Thomas Dunne Books, 2013, 336 pages
Amy Gallup is an aging novelist and writing instructor living in Escondido, California, with her dog, Alphonse. Since recent unsettling events, she has made some progress. While she still has writer's block, she doesn't suffer from it. She's still a hermit, but she has allowed some of her class members into her life. She is no longer numb, angry, and sardonic: she is merely numb and bemused, which is as close to happy as she plans to get. Amy is calm.
So, when on New Year's morning she shuffles out to her backyard garden to plant a Norfolk pine, she is wholly unprepared for what happens next. Amy falls down. A simple accident, as a result of which something happens, and then something else, and then a number of different things, all as unpredictable as an eight-ball break. At first the changes are small, but as these small events carom off one another, Amy's life changes in ways that range from ridiculous to frightening to profound. This most reluctant of adventurers is dragged and propelled by train, plane, and automobile through an outlandish series of antic media events on her way to becoming - to her horror - a kind of celebrity. And along the way, as the numbness begins to wear off, she comes up against something she has avoided all her life: her future, that "sleeping monster, not to be poked."
Amy Falls Down explores, through the experience of one character, the role that accident plays in all our lives. "You turn a corner and beasts break into arias, gunfire erupts, waking a hundred families, starting a hundred different conversations. You crack your head open and three thousand miles away a stranger with Asperger's jump-starts your career." We are all like Amy. We are all wholly unprepared for what happens next. Also, there is a basset hound.
Amy Falls Down is a writer's novel. That is, it's a novel about a writer, making reference to other writers, and the writerly in-jokes are thick and hilarious. But you don't have to be a writer yourself to enjoy it, you just have to be familiar with modern literary trends, and you also have to appreciate a very fine writer who is a master of her craft.
I was delighted when I first discovered Jincy Willett's gem of a murder mystery, The Writing Class. Amy Falls Down features the same protagonist, Amy Gallup, a misanthropic aging writer who lives alone in her suburban California house with an aging basset hound. Amy was briefly hailed as a promising new talent, thirty years ago. Now she's a has-been who teaches writing classes. But Amy isn't bitter about the failure of her writing career to ever really launch. She never wanted the acclaim or the money. She's not, fundamentally, a bitter or mean person. She's just a born recluse.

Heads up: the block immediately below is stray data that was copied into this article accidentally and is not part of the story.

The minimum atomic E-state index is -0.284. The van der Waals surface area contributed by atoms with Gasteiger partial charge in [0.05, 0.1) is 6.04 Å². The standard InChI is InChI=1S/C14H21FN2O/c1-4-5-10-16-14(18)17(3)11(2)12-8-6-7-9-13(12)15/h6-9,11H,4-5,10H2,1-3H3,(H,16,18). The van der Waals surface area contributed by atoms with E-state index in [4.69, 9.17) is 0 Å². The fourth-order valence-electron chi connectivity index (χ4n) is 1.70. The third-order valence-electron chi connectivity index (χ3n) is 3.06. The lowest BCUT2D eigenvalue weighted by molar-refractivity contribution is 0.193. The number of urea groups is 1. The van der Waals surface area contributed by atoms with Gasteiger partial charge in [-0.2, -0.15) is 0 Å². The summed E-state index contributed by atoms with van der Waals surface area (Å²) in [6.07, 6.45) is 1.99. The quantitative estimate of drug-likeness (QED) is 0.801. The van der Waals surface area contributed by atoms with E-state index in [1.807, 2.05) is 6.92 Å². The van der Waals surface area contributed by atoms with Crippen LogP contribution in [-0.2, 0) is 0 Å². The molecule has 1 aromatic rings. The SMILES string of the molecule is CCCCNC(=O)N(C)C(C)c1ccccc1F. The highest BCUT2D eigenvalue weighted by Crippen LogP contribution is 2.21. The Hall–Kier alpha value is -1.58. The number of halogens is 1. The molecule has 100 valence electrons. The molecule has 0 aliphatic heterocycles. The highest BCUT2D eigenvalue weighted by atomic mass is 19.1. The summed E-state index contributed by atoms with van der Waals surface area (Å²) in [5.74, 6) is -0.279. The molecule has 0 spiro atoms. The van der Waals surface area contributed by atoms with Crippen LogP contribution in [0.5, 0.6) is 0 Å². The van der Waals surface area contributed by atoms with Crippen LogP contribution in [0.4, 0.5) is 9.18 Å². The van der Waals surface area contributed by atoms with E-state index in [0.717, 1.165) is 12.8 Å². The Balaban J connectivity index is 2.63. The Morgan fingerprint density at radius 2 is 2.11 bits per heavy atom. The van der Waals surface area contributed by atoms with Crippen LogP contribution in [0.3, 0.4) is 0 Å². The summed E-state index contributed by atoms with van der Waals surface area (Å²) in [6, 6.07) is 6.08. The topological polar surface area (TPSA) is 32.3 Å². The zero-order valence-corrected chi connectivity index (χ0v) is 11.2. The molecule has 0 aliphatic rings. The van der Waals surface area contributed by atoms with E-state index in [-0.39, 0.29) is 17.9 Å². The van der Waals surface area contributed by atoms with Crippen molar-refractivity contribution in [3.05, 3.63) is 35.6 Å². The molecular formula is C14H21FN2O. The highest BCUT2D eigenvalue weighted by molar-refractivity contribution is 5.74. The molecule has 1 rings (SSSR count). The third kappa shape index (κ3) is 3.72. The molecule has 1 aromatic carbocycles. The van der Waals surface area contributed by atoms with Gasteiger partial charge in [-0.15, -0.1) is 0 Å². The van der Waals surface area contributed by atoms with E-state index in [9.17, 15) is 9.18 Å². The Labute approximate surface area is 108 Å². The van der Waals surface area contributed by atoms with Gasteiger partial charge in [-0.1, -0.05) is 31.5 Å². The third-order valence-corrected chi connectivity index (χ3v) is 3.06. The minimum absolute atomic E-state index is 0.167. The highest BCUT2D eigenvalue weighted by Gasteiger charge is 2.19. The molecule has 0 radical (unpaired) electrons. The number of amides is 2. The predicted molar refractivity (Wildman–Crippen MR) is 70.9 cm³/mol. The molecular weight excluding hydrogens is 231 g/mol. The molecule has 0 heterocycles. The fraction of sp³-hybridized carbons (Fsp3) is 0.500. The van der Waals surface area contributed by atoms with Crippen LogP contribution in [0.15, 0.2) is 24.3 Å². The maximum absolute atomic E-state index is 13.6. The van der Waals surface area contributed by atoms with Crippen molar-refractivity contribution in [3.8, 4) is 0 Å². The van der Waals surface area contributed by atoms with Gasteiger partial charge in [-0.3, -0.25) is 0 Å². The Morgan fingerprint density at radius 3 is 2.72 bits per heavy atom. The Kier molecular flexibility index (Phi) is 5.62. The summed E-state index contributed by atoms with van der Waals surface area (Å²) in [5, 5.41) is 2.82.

Amy Falls Down takes place several months after The Writing Class, but while there are references to those events, they seem to be there solely to appease readers who read the first book, much like the reappearance of some of Amy's old writing class students. Amy Falls Down is an entirely separate book, in which I was even more strongly tempted than before to speculate about the degree to which Amy Gallup resembles Jincy Willett. The similarities are more than superficial, but Willett is such an intelligent and sly writer that she surely anticipates readers making that connection, so I'm sure she's made such changes as amuse her.
In this book, Amy, who has not written much of anything for decades, falls down in her own backyard and hits her head on a birdbath. Dazed and concussed, she then gives an interview to a reporter who was scheduled to come by, doing a "Where are they now?" story on washed up writers. Amy does not even remember the interview, but after driving herself to the hospital, she learns that she's gone viral. She has acquired, as her old agent tells her upon calling her up for the first time in years, "buzz."
"Hot Buzz," said Amy. Maxine had used different nonsense terms, back in the day. But if "hot buzz" meant what Amy thought it meant, Maxine's sentiment was brand new. She had never set Amy up as a potential generator of bestsellers. "Piles of money" had translated to "enough money to live on frugally for a year," which had actually been nice. Megabucks, Amy now remembered, was the term Maxine reserved for money writers. "You talking megabucks?"
"Hah! Now she wants money." More coughing. "Listen, babe, who knows. Maybe. The point is, you're going to be hot but for five minutes, tops."
"And then I'll be cold forever. Which was my cunning plan all along."